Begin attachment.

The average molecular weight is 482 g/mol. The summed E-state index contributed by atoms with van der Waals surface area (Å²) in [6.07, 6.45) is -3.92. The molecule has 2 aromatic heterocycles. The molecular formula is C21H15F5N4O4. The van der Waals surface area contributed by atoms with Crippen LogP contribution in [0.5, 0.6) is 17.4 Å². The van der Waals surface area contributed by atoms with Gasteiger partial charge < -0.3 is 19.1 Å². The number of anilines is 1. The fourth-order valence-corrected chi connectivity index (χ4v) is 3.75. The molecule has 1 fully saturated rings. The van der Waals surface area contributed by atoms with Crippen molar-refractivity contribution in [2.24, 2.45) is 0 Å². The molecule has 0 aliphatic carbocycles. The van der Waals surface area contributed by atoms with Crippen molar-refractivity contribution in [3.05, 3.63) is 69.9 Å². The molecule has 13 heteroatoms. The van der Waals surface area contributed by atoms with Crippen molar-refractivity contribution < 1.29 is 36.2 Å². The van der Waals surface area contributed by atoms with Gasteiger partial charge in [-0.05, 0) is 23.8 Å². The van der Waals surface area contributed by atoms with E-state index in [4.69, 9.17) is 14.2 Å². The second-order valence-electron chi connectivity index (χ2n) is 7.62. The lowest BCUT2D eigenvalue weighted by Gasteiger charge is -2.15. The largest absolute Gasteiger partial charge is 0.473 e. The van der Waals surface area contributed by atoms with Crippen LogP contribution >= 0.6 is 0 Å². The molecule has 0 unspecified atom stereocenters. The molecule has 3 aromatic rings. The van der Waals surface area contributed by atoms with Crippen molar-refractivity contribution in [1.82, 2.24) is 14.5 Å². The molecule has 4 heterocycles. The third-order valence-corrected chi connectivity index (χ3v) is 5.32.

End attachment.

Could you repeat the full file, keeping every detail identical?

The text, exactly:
The average molecular weight is 482 g/mol. The summed E-state index contributed by atoms with van der Waals surface area (Å²) in [6.07, 6.45) is -3.92. The molecule has 2 aromatic heterocycles. The molecular formula is C21H15F5N4O4. The van der Waals surface area contributed by atoms with Crippen LogP contribution in [0.5, 0.6) is 17.4 Å². The van der Waals surface area contributed by atoms with Gasteiger partial charge < -0.3 is 19.1 Å². The number of anilines is 1. The fourth-order valence-corrected chi connectivity index (χ4v) is 3.75. The molecule has 1 fully saturated rings. The van der Waals surface area contributed by atoms with Crippen molar-refractivity contribution in [2.24, 2.45) is 0 Å². The molecule has 0 aliphatic carbocycles. The van der Waals surface area contributed by atoms with Crippen molar-refractivity contribution in [3.05, 3.63) is 69.9 Å². The molecule has 13 heteroatoms. The van der Waals surface area contributed by atoms with Crippen molar-refractivity contribution < 1.29 is 36.2 Å². The van der Waals surface area contributed by atoms with Gasteiger partial charge in [-0.05, 0) is 23.8 Å². The van der Waals surface area contributed by atoms with E-state index in [4.69, 9.17) is 14.2 Å². The second-order valence-electron chi connectivity index (χ2n) is 7.62. The lowest BCUT2D eigenvalue weighted by Gasteiger charge is -2.15. The largest absolute Gasteiger partial charge is 0.473 e. The van der Waals surface area contributed by atoms with Crippen LogP contribution >= 0.6 is 0 Å². The molecule has 0 unspecified atom stereocenters. The molecule has 3 aromatic rings. The van der Waals surface area contributed by atoms with Crippen molar-refractivity contribution in [1.82, 2.24) is 14.5 Å². The molecule has 4 heterocycles. The third-order valence-corrected chi connectivity index (χ3v) is 5.32.